Lectionary Year B
April 9, 2000
John 12:20-33

Step V: Hermeneutical Bridge


Jesus addresses peoples’ misunderstandings, without correcting them, and actually expanding their visions. God, also, addresses Jesus’ misunderstanding/impatience, not judgmentally, rather to assure him and to broaden his view. The proverbial center of “theological gravity” comes in God’s glory, a large part of which in this text, occurs in the death and rising of Jesus, both predicted, explained and figuratively alluded to in this passage. The major concerns thereafter, include the images Jesus uses to address his death and resurrection. Next, given the context of this pericope, an important element is in the various objectors to Jesus’ ministry and mission. Many are offended by it, take exception to it and work against it. Yet, here, he never condemns them, instead he seems to maintain including them in dialogue.


20 Now there were certain Hellenists among those going up (to Jerusalem) to worship at the festival (of Passover); 21 now they came to Phillip who was from Bethsaida of Galilee and requested of him saying; “Sir, we wish to see Jesus.” 22 Philip went and told Andrew, Andrew and Philip (then) went and told Jesus. 23 However, Jesus responded to them saying; “The hour has come for he Son of Man to be glorified. 24 Truly, truly I say to you, unless a seed of wheat falls to the ground and dies, (then) it alone remains; but if it dies, it bears much fruit. 25 All who love their life lose it, and those who hate their life (lived) in this world into life everlasting will protect it. 26 Whoever (would) serve me, will (certainly) follow me, and wherever I am there also my servant will be; (and) whoever should serve me the Father shall (certainly) honor. 27 “Now my soul is troubled. So, what should I say? ‘Father, save me from this hour’? (No) because of this I came to this hour. 28 Father, glorify your name.” Then a voice came from heaven; “I have glorified it and I shall again glorify it.” 29 Then the crowd standing (there) and hearing (the voice) said (that it was) thunder (coming), (but) others said, “an angel has spoken to him”. 30 (Yet) Jesus answered and said, “That voice has come for your sake not for mine. 31 Now is the judgement of this world, now (too) the ruler of this world shall be driven out; 32 and when I am lifted up from the earth, I shall draw all people unto myself.” 33 This he said indicating by what sort of death he would certainly die.


Recently, on National Public Radio’s “Morning Edition”, Margot Adler interviewed novelist and media critic Jon Katz and Jesse Daily, one of the two young men profiled in Katz’ book, Geeks: How Two Lost Boys Rode The Internet Out of Idaho. Daily described high school alienation as a “river of pain”, where the rewarded kids played football, etc. Computer practitioners were called “freaks” and were reputed to be “dangerous”. Katz describes Daily as to “appear to be broke, disconnected, depressed, looked hunched and pale and was really struggling to find a place for himself in the world . . .” Katz then encouraged Daily to move on from Idaho, to expand his horizons, to go to a good college, to apply for a job via the Internet, to live anywhere, find an apartment, learn how to travel the El in Chicago, how to tie a tie to wear to a job interview, to get pizza from on line, etc. Daily feels for other intelligent and/or computer literate adolescents, longing to free them to develop interests in broader fields in which to communicate, to take more social responsibility, to become more happy. Margot Adler concludes that Katz’ book presents “the message of a vision of the Internet rarely seen in the media.” It can serve as “a substitute school, Library, parent, a Yellow Brick Road someone can travel to transform their future”. Life more fulfilling and more free, like Jesse Daily found seems similar to, or, at least, a semblance of the life Jesus seems to promise in the Gospels, and, as today’s text tells us, dies for and, furthermore, willingly does so.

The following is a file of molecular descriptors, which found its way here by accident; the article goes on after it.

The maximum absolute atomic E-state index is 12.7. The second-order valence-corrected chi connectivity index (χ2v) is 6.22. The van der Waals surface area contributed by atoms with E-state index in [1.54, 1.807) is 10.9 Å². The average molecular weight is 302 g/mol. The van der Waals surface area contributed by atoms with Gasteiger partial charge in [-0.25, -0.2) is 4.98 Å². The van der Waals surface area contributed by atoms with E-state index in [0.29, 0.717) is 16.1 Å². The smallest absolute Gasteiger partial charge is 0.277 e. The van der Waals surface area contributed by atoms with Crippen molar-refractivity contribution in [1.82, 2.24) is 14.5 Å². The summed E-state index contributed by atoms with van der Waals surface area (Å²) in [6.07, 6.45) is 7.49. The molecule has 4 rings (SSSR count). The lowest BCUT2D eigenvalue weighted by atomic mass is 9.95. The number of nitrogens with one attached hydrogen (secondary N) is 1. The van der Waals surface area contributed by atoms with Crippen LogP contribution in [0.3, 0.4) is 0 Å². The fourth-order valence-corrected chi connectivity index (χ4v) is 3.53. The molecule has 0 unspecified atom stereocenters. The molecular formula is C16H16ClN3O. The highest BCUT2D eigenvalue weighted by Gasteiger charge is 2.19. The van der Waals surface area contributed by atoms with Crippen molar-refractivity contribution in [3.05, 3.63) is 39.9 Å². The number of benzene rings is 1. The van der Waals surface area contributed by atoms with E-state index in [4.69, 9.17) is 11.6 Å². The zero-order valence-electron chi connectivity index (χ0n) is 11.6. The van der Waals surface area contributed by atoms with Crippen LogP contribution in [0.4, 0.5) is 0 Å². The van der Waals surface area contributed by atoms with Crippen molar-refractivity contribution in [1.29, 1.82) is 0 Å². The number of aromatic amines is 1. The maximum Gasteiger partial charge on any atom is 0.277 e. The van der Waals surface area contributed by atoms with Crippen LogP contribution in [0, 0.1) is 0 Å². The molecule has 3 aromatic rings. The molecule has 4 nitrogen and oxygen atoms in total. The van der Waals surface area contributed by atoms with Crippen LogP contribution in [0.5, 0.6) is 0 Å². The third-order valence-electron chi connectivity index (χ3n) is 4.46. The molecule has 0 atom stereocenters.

For most people being put to death would mean humiliation. Paradoxically here it seems to mean that for Jesus it was glory because he was being obedient to follow the path the Father had sent him to follow.

We might compare Philip and Andrew in this story with the way Philip and Andrew responded in last week's story of the Feeding of the 5000: Philip was asked last week by Jesus to come up with an answer of how to feed the people. He was asked because he was from Bethsaida and would have known what resources were available. All he can do is stammer and say there is no way we can feed this many people. This week he is asked by the Greeks to see Jesus. He is asked because (perhaps) he has a Greek name and should have been able to fulfill the request. Instead of taking them to Jesus he takes them to Andrew. On the other hand, last week Andrew responded to Jesus by bringing forward the young boy with the loaves and fishes. This week Andrew responds by bringing the Greeks to Jesus. The comparison is that Philip never seems to be able to get the job done but Andrew is always bringing someone to Jesus. Andrew represents one part of "quintessential evangelism": showing people to Jesus and bringing people to Jesus.

Jesus uses synmbolism with the story of the grain of wheat. The wheat must "die" before it can grow into a plentiful harvest. In the same way, Jesus must die before his disciples will be able to go out and give life to many. The grain of wheat has to have its hard exterior broken under the temperature and pressure of the earth before it can give out new life. We, as sinful people, must have our hard exteriors broken before we can grow into new life in Christ. [(JA) allegorical response? consequences if so or if not?]

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